Then, as loudly as I could in the 15 mph wind, I snort-wheezed. Sure enough, the 8-pointer whipped his head around as we stood completely still. Fortunately, he soon turned his head back away. Then he got to his feet. I quickly zoomed in the camera, and through the viewfinder I could see he was angry and looking in the direction Kick-It-In had gone.

Through the camera, I caught a glimpse of the monster heading directly toward us. But before getting into bow range, Kick-It-In made a hard left turn and headed for the 8-pointer. Both bucks bristled their hair, laid their ears back and began drooling. I knew we were about to witness a battle.

As the two bucks met, they crashed into each other — and the battle was on. The fight started off somewhat slowly, but it didn't take long to gain intensity. Limbs were falling as the deer pushed each other into trees. Leaves and dirt went flying. We didn't know if they ever were going to stop.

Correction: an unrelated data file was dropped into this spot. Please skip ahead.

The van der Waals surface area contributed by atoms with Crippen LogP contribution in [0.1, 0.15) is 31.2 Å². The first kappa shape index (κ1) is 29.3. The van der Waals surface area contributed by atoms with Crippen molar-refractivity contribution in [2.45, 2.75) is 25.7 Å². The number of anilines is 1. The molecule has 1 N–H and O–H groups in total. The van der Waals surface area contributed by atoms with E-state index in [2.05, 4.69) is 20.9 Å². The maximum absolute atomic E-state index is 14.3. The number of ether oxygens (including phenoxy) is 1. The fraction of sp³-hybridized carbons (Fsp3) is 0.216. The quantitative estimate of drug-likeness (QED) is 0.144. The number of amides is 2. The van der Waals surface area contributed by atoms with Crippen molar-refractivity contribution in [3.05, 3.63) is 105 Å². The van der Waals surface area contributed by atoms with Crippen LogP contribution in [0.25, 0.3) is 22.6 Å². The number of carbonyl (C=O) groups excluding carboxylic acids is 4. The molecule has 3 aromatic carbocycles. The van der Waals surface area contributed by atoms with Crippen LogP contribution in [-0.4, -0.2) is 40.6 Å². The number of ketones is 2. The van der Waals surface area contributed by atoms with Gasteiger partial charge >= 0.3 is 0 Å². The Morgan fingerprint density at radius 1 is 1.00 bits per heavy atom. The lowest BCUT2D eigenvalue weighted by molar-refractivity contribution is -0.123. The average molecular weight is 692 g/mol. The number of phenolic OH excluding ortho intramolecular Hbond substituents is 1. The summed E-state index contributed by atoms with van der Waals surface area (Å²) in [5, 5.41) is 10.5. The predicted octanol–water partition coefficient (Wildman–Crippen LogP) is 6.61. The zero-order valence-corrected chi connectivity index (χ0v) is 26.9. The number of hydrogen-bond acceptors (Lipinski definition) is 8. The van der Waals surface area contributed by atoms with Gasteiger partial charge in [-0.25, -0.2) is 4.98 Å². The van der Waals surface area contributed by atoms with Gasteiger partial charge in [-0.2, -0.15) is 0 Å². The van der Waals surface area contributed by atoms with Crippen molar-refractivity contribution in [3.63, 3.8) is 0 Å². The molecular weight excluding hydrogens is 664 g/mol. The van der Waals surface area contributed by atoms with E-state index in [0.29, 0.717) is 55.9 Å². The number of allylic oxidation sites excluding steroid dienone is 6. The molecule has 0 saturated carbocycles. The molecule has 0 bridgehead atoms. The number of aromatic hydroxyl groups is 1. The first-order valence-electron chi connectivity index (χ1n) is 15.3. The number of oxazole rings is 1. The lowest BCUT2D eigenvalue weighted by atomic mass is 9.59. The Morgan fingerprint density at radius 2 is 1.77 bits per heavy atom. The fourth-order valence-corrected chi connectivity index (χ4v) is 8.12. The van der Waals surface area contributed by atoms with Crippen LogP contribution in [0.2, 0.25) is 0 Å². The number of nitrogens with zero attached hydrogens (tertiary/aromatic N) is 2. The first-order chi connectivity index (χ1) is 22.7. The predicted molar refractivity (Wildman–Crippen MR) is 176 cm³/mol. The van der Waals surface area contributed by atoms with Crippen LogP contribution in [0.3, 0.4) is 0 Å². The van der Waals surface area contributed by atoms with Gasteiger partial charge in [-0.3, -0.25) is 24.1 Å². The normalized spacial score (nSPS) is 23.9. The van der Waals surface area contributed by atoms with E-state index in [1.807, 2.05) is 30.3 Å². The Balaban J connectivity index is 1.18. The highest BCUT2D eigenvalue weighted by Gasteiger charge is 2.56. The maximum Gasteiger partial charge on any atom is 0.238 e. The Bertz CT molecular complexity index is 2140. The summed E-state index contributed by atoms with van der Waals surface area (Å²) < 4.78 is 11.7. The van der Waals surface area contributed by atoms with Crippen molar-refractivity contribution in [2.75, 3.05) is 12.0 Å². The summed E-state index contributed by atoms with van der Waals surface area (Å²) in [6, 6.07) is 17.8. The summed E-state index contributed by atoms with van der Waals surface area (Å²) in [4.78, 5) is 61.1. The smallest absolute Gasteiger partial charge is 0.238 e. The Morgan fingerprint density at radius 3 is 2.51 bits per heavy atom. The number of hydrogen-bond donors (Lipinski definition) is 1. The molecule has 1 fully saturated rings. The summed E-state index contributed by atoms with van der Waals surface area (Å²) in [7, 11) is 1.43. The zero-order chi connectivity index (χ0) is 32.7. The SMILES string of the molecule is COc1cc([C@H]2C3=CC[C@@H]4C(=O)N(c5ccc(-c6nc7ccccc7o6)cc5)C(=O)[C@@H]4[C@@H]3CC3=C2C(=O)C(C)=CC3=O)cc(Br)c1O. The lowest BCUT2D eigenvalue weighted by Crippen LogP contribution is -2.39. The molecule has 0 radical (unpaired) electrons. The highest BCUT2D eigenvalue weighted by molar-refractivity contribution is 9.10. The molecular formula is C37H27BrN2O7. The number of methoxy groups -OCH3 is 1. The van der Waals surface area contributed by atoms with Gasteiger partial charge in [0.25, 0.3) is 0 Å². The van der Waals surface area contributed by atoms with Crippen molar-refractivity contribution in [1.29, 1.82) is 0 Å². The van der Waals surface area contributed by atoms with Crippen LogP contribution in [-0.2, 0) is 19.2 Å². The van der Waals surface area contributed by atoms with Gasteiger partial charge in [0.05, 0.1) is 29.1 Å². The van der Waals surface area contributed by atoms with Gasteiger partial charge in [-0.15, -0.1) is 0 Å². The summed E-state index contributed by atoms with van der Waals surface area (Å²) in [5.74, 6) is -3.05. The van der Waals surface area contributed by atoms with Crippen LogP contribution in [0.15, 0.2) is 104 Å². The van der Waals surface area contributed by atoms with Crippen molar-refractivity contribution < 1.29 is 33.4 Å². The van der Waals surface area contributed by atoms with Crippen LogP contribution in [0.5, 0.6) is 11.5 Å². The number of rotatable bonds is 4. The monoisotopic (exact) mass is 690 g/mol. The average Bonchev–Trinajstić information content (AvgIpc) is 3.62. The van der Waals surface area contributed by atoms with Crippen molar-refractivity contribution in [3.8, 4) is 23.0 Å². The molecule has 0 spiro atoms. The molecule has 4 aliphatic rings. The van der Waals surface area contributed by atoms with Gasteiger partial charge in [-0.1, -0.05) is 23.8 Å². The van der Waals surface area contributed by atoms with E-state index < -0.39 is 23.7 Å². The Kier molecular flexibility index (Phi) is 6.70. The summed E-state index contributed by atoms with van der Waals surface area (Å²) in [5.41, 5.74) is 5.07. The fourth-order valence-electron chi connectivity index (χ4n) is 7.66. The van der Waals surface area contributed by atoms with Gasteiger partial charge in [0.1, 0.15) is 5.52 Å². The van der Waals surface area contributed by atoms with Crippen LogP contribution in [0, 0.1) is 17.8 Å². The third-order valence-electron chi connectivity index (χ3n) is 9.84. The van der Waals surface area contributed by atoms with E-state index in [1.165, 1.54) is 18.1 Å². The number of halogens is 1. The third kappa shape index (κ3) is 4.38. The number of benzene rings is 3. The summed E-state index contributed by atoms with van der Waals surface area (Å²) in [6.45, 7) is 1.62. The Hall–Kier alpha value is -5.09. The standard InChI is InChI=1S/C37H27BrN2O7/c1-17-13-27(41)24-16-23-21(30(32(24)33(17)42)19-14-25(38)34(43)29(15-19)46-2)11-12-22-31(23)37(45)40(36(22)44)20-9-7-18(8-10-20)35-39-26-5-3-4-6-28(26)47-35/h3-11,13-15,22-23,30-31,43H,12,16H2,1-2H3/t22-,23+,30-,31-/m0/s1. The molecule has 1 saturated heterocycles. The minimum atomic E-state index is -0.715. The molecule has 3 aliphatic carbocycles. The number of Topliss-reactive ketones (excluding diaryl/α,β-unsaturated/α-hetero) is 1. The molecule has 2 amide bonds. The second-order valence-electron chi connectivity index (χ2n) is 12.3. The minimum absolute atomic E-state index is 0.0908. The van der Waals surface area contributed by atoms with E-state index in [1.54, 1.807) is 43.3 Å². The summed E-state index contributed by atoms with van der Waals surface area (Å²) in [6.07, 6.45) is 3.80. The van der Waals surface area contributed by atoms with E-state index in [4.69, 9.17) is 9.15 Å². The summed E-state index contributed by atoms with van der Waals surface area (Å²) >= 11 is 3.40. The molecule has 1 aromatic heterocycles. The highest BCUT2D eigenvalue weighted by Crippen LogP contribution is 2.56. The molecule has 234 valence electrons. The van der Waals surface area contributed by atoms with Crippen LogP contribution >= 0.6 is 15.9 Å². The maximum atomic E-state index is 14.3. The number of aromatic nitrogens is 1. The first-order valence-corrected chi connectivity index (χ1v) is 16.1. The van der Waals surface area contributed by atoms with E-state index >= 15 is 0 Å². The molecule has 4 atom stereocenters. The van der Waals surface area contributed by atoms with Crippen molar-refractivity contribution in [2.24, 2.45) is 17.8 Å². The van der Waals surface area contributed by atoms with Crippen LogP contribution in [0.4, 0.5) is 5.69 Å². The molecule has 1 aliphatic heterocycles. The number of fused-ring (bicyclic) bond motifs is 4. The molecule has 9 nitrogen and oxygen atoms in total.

As this was going on, a yearling buck ran in and stole the doe from the mature bucks. The young deer and his prize passed us at 20 yards. Undoubtedly this turned out to be a key event, though not right away.

The two big bucks fought for nearly five straight minutes before Kick-It-In ran off the 8-pointer. At that point, both combatants initially headed away from us . . . but then the 8-pointer decided to come back and look for the doe. Not far behind was Kick-It-In. He quickly pushed his rival out of sight in the timber.

Taking a breather from that task, the huge buck decided to continue his search for love. Fortunately for us, he hit the scent trail of the mature doe and started zigzagging his way toward our tree.

With the buck closing the distance, I whispered to Jennifer, "Calm your nerves. You can do this!" I was trying to help settle her nerves before the buck reached her shooting lane. And to be honest, I was trying to get control of my own nerves, as well.

The buck was now just 20 yards from us and nearing the wide-open shooting lane. Jennifer whispered to me, "You have to stop him." Immediately I gave a bleat; when Kick-It-In stopped, she settled the pin on him and squeezed the trigger.